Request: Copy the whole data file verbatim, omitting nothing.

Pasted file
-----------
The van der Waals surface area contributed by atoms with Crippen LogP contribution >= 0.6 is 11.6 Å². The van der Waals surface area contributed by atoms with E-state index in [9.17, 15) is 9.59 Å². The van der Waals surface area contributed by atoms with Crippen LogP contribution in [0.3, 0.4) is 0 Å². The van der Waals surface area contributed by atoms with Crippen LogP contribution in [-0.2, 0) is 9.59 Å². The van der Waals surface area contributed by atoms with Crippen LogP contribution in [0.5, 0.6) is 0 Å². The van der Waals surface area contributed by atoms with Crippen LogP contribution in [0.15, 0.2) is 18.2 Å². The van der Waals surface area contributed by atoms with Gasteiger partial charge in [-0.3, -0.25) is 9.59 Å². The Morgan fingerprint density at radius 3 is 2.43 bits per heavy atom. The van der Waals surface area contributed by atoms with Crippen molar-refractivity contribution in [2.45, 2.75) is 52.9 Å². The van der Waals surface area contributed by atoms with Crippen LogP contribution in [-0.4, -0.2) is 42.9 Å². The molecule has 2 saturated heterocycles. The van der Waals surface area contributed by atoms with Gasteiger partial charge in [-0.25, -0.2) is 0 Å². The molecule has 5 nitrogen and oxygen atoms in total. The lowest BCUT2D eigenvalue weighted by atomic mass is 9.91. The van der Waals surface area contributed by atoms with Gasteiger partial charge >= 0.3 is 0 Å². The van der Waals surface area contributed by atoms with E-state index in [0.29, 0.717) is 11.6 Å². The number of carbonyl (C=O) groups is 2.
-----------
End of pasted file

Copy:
The van der Waals surface area contributed by atoms with Crippen LogP contribution >= 0.6 is 11.6 Å². The van der Waals surface area contributed by atoms with E-state index in [9.17, 15) is 9.59 Å². The van der Waals surface area contributed by atoms with Crippen LogP contribution in [0.3, 0.4) is 0 Å². The van der Waals surface area contributed by atoms with Crippen LogP contribution in [-0.2, 0) is 9.59 Å². The van der Waals surface area contributed by atoms with Crippen LogP contribution in [0.5, 0.6) is 0 Å². The van der Waals surface area contributed by atoms with Crippen LogP contribution in [0.15, 0.2) is 18.2 Å². The van der Waals surface area contributed by atoms with Gasteiger partial charge in [-0.3, -0.25) is 9.59 Å². The Morgan fingerprint density at radius 3 is 2.43 bits per heavy atom. The van der Waals surface area contributed by atoms with Crippen molar-refractivity contribution in [2.45, 2.75) is 52.9 Å². The van der Waals surface area contributed by atoms with Crippen LogP contribution in [-0.4, -0.2) is 42.9 Å². The molecule has 2 saturated heterocycles. The van der Waals surface area contributed by atoms with Gasteiger partial charge in [-0.25, -0.2) is 0 Å². The molecule has 5 nitrogen and oxygen atoms in total. The lowest BCUT2D eigenvalue weighted by atomic mass is 9.91. The van der Waals surface area contributed by atoms with Gasteiger partial charge >= 0.3 is 0 Å². The van der Waals surface area contributed by atoms with E-state index in [0.29, 0.717) is 11.6 Å². The number of carbonyl (C=O) groups is 2.